The ancient Greeks believed these principles allowed thinking to grow as a collective phenomenon. Koinonia allowed a group to access a larger pool of common thoughts which cannot be accessed individually. A new kind of mind begins to come into being, based on the development of common thoughts. People are no longer in opposition. They become participants in a pool of common ideas, which are capable of constant development and change.
Jackson Pollock and a group of Surrealist artists collaborated to create conceptual combinations in words that would inspire random creative ideas for art. Artists in a group would take turns, each contributing any word that occurred to them in a "sentence" without seeing what the others had written. The resulting sentence eventually became a combination of concepts that they would study and interpret, hoping to get a novel insight or a glimpse of some deeper meaning. The technique is named "The Exquisite Corpse" after a sentence which happened to contain those words.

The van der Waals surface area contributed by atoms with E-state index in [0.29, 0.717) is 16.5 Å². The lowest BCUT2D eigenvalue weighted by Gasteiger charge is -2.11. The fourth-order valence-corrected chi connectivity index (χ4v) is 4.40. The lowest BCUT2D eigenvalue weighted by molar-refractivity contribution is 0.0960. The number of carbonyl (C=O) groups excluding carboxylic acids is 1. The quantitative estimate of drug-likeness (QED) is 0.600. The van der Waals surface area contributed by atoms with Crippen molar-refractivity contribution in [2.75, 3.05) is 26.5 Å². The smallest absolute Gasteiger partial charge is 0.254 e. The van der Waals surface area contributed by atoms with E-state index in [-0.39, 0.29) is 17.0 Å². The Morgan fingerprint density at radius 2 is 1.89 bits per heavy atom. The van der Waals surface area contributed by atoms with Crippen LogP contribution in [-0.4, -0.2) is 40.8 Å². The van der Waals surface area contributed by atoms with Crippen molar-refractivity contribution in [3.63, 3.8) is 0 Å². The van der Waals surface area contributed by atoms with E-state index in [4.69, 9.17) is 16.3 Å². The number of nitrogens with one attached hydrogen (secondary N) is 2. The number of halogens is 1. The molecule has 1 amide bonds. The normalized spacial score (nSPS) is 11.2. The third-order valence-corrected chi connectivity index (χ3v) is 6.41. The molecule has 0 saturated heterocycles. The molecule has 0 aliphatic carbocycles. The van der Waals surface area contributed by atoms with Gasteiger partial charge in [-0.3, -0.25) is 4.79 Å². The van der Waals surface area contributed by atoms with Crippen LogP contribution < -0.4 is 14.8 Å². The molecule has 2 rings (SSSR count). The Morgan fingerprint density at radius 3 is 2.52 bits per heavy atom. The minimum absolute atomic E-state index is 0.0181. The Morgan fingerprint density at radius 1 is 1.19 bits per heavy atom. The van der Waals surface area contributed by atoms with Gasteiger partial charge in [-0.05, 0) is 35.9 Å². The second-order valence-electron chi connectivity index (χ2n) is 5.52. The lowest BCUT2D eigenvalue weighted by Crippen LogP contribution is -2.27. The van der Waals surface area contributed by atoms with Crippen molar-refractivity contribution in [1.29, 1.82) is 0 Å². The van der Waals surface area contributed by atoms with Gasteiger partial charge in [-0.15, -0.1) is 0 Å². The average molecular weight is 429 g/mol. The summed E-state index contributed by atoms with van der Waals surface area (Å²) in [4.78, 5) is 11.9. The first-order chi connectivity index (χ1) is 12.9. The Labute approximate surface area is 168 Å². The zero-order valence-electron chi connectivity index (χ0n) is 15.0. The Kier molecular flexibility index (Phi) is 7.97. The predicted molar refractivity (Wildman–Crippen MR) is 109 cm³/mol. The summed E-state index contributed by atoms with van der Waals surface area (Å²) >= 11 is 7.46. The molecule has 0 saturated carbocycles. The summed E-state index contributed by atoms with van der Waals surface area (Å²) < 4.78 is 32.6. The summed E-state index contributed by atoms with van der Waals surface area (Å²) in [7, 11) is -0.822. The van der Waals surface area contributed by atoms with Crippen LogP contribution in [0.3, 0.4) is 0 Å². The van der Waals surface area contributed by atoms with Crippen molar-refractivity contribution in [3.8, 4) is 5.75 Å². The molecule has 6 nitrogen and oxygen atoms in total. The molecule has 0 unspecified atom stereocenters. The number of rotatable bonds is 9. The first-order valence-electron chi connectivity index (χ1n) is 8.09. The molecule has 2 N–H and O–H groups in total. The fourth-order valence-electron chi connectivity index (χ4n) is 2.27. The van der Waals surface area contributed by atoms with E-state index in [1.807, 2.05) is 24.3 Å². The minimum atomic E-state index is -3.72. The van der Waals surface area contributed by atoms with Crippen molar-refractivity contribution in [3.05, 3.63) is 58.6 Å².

Another group of artists who call themselves futurists create collaborative art. They collaborate on a work with each artist working on it separately at different times. When the picture is finished, they cannot tell who painted what. The result is usually a remarkable product that reflects several different points of view, combined into something different over time. Collaboration over time creates a different dimension and different understanding of a subject in art.
Q: Edison's Idea File is an interesting and practical way of tracking inspirations and ideas. Could you talk about ways artists and writers can create an Idea File at home or in the studio, to track ideas that might otherwise get lost?
A: Leonardo da Vinci was Thomas Edison's spiritual mentor. Edison's notebooks illustrate the strength of their spiritual kinship. Following da Vinci's example, Edison relentlessly recorded and illustrated every step of his voyage to discovery in 3,500 notebooks that were discovered after his death in 1931. His strategy of keeping a written record of his work was a significant key to his genius. His notebooks got him into the following habits: